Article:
As the US farming industry fast tracks its crops and learns the nuances of elderberry growing, harvesting and making value add products, it’s not coming without a war on marketing. Against other countries and even their fellow US farmers growing different subspecies.

One social media post claimed that (Sambucus) “Canadensis” is the only (safe and effective) subspecies that American should find on their labels.

Both the European and American black elderberry are of the genus Sambucus and species Nigra. The nuance this particular farmer/maker is trying to talk about is a sub-species. Herein lies the ‘splitting of hairs’ discussion. In this particular case, the farmer/maker attempts to discount (whereby the word “toxic” is typically used) all other types to promote whatever he or she uses.


European Black Elderberry: Sambucus Nigra Nigra
American Black Elderberry: Sambucus Nigra Canadensis
In the near future, we’ll also start to see marketing that starts to differentiate cultivars (aka: “cultivated variety” by farmers vs natural variety that occurs in the wild). Claims like: “York is nutritionally superior than Wyldewood” (in the American markets), or “Allesso is nutritionally superior better than Marge” (in the Canadian, UK, Eastern European and potentially Australian markets).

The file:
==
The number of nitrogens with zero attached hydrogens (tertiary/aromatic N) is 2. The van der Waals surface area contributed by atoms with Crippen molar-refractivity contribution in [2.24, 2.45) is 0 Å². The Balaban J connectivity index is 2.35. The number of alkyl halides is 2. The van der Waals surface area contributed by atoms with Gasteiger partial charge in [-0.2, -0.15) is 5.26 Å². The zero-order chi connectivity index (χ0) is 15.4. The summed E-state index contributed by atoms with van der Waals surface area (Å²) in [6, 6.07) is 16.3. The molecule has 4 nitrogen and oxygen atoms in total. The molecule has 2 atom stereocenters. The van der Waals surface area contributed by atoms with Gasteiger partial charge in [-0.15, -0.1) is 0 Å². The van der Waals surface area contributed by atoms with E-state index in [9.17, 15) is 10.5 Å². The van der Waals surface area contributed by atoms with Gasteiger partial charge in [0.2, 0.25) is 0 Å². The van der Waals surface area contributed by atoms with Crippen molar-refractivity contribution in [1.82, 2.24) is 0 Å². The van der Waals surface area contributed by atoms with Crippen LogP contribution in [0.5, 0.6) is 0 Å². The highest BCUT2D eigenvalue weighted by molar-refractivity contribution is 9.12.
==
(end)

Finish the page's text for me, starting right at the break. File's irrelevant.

Cultivars can also be likened to hybrids. While there is no established peer-reviewed science to prove nor disprove, some claim that cultivars are nutritionally superior. This kind of in-depth research needs to be done before we can make and substantiate claims.

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